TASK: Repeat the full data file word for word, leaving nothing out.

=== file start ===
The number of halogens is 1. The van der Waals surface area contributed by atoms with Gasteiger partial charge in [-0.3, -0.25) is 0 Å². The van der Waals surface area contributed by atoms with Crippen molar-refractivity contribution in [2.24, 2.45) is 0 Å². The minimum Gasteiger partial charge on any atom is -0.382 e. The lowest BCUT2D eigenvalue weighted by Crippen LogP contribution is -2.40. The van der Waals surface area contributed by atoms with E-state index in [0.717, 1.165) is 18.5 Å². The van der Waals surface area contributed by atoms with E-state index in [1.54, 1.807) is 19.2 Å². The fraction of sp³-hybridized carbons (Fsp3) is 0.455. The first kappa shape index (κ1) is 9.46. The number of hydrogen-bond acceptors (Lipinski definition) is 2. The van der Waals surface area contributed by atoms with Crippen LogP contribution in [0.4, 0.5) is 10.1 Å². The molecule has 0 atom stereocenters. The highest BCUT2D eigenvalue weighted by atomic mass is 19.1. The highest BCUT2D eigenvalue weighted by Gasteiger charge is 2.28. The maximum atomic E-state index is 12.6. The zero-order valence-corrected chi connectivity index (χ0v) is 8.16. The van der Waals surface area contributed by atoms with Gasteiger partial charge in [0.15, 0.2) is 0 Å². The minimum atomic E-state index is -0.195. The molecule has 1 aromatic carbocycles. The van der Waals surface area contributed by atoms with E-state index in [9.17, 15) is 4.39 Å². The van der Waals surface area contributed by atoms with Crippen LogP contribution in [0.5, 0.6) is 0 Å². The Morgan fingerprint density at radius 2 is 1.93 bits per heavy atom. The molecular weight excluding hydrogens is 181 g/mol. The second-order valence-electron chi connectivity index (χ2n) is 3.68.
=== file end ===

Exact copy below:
The number of halogens is 1. The van der Waals surface area contributed by atoms with Gasteiger partial charge in [-0.3, -0.25) is 0 Å². The van der Waals surface area contributed by atoms with Crippen molar-refractivity contribution in [2.24, 2.45) is 0 Å². The minimum Gasteiger partial charge on any atom is -0.382 e. The lowest BCUT2D eigenvalue weighted by Crippen LogP contribution is -2.40. The van der Waals surface area contributed by atoms with E-state index in [0.717, 1.165) is 18.5 Å². The van der Waals surface area contributed by atoms with E-state index in [1.54, 1.807) is 19.2 Å². The fraction of sp³-hybridized carbons (Fsp3) is 0.455. The first kappa shape index (κ1) is 9.46. The number of hydrogen-bond acceptors (Lipinski definition) is 2. The van der Waals surface area contributed by atoms with Crippen LogP contribution in [0.4, 0.5) is 10.1 Å². The molecule has 0 atom stereocenters. The highest BCUT2D eigenvalue weighted by atomic mass is 19.1. The highest BCUT2D eigenvalue weighted by Gasteiger charge is 2.28. The maximum atomic E-state index is 12.6. The zero-order valence-corrected chi connectivity index (χ0v) is 8.16. The van der Waals surface area contributed by atoms with Gasteiger partial charge in [0.15, 0.2) is 0 Å². The minimum atomic E-state index is -0.195. The molecule has 1 aromatic carbocycles. The van der Waals surface area contributed by atoms with E-state index in [9.17, 15) is 4.39 Å². The van der Waals surface area contributed by atoms with Crippen LogP contribution in [0.5, 0.6) is 0 Å². The Morgan fingerprint density at radius 2 is 1.93 bits per heavy atom. The molecular weight excluding hydrogens is 181 g/mol. The second-order valence-electron chi connectivity index (χ2n) is 3.68.